This paper aims to show how Theodor Conrad’s theory of meaning goes beyond that of Husserl. By drawing on an unedited typescript dating from the 1950s in which the Munich phenomenologist outlines the controversy between Husserl and the so-called Munich-Göttingen group, I interpret the Bezeichnung-Kennzeichung opposition that Conrad introduces in an article from 1910 as a realist position opposing Husserl’s act-phenomenological concept of meaning. This position stands in contrast not only to the phansisch or phänologisch theory of meaning in the Logical Investigations, but also to the new definition of meaning as phänomenologische Bedeutung that Husserl proposes in his 1908 lectures. Conrad advocates a Gegenstandsphänomenologie, for which the main point of a phenomenological theory of meaning is not, like for Husserl, the intentional acts of the subject but rather the qualities of the object to which the meaning refers.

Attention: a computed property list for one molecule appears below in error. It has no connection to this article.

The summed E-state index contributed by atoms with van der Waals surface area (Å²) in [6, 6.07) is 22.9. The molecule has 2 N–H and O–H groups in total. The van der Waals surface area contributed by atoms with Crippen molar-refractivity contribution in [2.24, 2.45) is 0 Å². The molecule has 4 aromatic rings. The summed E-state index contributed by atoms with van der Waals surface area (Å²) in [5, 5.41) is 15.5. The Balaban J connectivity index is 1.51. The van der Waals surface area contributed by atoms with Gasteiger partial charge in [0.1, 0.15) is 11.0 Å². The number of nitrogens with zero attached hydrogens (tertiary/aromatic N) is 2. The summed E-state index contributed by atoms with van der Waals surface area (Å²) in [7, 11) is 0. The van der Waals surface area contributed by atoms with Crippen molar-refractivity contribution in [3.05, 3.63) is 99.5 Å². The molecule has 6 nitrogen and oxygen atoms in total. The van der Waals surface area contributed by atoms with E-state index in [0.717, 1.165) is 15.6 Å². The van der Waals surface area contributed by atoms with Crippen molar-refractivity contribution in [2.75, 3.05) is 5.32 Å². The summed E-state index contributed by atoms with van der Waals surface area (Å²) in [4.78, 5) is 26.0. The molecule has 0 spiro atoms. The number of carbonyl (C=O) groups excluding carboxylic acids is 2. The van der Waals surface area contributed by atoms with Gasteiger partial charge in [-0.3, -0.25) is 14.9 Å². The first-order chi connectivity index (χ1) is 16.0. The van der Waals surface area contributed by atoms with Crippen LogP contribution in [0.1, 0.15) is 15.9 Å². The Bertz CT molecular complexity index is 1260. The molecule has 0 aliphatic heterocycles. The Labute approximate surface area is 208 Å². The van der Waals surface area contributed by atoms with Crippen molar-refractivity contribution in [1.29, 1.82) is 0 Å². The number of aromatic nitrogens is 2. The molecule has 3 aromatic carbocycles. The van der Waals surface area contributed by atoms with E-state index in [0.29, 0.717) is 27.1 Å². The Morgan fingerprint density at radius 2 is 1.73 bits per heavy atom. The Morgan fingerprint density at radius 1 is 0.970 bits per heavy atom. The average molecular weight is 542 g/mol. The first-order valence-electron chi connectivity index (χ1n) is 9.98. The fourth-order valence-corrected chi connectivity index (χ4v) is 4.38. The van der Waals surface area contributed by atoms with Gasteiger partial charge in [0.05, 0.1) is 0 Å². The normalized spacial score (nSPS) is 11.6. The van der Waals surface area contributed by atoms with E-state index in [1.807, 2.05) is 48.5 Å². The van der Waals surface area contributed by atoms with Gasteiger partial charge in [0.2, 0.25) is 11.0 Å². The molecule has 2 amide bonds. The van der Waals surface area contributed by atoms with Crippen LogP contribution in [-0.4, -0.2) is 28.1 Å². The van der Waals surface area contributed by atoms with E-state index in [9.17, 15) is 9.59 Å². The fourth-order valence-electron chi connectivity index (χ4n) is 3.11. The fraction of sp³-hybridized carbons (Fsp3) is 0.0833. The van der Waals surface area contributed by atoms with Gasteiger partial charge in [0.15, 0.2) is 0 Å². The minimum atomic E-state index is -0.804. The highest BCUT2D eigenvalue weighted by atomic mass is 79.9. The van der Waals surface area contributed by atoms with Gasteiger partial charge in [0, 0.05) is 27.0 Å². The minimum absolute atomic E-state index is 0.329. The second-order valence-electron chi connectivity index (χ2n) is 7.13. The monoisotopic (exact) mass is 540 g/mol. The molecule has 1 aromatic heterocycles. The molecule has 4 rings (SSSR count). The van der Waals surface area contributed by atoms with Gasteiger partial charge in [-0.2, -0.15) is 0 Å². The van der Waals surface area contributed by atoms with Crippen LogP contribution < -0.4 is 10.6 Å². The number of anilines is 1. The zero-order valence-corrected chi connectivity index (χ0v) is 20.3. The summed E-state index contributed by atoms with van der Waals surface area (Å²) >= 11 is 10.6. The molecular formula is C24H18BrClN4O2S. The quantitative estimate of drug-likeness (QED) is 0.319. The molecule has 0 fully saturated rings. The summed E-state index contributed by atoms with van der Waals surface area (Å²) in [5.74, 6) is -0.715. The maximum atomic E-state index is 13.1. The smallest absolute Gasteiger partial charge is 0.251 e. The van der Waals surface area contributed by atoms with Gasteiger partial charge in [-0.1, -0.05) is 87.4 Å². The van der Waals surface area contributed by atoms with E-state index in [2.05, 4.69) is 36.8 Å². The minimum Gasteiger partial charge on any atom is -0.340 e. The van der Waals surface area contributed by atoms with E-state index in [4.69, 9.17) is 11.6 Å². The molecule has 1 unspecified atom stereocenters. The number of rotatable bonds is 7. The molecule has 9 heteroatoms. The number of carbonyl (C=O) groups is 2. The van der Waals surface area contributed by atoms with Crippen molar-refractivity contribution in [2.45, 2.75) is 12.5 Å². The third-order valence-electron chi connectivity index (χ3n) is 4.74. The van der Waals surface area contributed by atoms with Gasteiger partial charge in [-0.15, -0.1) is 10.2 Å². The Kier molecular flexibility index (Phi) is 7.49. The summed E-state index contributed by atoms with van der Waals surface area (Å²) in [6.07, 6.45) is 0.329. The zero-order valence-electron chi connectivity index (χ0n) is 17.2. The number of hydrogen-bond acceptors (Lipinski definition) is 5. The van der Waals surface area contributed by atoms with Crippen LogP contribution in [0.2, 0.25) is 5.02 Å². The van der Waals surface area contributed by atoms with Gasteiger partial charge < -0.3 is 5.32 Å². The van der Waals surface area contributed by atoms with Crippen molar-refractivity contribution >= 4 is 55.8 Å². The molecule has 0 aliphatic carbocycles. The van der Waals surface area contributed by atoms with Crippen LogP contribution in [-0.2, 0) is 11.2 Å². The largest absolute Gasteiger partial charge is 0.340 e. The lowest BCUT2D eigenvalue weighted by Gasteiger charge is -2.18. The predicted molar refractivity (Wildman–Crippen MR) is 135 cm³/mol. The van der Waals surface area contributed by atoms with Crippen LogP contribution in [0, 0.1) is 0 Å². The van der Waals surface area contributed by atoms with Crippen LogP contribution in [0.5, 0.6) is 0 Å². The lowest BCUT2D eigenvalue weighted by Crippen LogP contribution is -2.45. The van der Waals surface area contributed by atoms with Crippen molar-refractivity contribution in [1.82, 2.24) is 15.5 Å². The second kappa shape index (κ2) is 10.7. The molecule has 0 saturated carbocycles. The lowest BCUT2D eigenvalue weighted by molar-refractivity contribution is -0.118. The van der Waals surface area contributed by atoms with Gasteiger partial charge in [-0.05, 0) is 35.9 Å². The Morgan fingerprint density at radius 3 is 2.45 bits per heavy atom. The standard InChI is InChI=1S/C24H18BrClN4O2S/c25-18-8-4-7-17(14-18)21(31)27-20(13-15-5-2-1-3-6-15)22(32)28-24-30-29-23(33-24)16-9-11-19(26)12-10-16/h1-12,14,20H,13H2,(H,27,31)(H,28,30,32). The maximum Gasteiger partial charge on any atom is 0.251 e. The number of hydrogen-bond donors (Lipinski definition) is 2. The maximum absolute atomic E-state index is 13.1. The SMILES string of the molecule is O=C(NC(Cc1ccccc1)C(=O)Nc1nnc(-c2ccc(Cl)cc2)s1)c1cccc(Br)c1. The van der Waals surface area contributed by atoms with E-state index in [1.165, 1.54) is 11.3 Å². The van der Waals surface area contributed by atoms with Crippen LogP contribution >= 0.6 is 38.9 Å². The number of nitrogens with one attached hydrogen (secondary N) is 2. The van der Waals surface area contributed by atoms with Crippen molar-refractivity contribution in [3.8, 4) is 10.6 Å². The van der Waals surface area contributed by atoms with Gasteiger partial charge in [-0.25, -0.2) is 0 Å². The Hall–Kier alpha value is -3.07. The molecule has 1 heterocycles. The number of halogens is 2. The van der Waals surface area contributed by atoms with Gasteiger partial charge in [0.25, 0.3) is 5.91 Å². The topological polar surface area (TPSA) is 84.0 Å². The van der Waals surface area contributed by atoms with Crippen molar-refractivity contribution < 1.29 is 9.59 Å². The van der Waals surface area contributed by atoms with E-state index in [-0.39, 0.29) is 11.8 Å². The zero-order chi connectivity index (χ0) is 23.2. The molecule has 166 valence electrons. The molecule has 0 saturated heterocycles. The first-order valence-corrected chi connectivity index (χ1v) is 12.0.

|Appare nelle tipologie:||1.1 Articolo su rivista|